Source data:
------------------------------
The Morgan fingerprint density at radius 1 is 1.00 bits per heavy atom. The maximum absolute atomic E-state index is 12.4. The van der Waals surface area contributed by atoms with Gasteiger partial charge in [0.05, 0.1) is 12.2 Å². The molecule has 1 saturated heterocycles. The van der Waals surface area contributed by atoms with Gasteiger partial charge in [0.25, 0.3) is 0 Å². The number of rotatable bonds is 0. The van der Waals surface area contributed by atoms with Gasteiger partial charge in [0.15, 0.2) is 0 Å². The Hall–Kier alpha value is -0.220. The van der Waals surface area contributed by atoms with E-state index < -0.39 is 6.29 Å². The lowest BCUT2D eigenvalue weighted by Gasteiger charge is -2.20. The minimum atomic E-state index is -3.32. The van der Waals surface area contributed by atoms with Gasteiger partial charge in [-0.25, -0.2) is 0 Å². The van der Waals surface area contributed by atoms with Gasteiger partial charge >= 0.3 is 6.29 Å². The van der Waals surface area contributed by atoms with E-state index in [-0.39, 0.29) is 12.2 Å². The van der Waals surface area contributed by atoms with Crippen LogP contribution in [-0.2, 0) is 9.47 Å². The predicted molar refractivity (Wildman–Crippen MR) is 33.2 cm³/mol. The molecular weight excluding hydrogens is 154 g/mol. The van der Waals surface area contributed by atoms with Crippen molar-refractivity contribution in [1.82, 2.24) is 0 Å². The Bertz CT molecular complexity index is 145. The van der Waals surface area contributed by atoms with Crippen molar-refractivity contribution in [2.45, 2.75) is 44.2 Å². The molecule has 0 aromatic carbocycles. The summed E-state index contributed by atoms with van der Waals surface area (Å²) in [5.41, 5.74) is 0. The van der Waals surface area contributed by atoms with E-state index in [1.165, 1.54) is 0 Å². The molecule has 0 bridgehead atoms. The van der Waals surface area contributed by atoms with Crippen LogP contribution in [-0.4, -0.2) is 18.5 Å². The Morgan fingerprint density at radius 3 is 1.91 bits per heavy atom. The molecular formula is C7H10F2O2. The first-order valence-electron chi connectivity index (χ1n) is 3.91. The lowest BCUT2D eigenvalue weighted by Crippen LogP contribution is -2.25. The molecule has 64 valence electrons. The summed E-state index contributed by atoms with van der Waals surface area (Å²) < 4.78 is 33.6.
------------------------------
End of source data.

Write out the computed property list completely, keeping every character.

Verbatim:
The Morgan fingerprint density at radius 1 is 1.00 bits per heavy atom. The maximum absolute atomic E-state index is 12.4. The van der Waals surface area contributed by atoms with Gasteiger partial charge in [0.05, 0.1) is 12.2 Å². The molecule has 1 saturated heterocycles. The van der Waals surface area contributed by atoms with Gasteiger partial charge in [0.25, 0.3) is 0 Å². The number of rotatable bonds is 0. The van der Waals surface area contributed by atoms with Gasteiger partial charge in [0.15, 0.2) is 0 Å². The Hall–Kier alpha value is -0.220. The van der Waals surface area contributed by atoms with E-state index < -0.39 is 6.29 Å². The lowest BCUT2D eigenvalue weighted by Gasteiger charge is -2.20. The minimum atomic E-state index is -3.32. The van der Waals surface area contributed by atoms with Gasteiger partial charge in [-0.25, -0.2) is 0 Å². The van der Waals surface area contributed by atoms with Gasteiger partial charge >= 0.3 is 6.29 Å². The van der Waals surface area contributed by atoms with E-state index in [-0.39, 0.29) is 12.2 Å². The van der Waals surface area contributed by atoms with Crippen LogP contribution in [-0.2, 0) is 9.47 Å². The predicted molar refractivity (Wildman–Crippen MR) is 33.2 cm³/mol. The molecular weight excluding hydrogens is 154 g/mol. The van der Waals surface area contributed by atoms with Crippen molar-refractivity contribution in [1.82, 2.24) is 0 Å². The Bertz CT molecular complexity index is 145. The van der Waals surface area contributed by atoms with Crippen molar-refractivity contribution in [2.45, 2.75) is 44.2 Å². The molecule has 0 aromatic carbocycles. The summed E-state index contributed by atoms with van der Waals surface area (Å²) in [5.41, 5.74) is 0. The van der Waals surface area contributed by atoms with E-state index in [1.165, 1.54) is 0 Å². The molecule has 0 bridgehead atoms. The van der Waals surface area contributed by atoms with Crippen LogP contribution in [-0.4, -0.2) is 18.5 Å². The Morgan fingerprint density at radius 3 is 1.91 bits per heavy atom. The molecular formula is C7H10F2O2. The first-order valence-electron chi connectivity index (χ1n) is 3.91. The lowest BCUT2D eigenvalue weighted by Crippen LogP contribution is -2.25. The molecule has 64 valence electrons. The summed E-state index contributed by atoms with van der Waals surface area (Å²) < 4.78 is 33.6.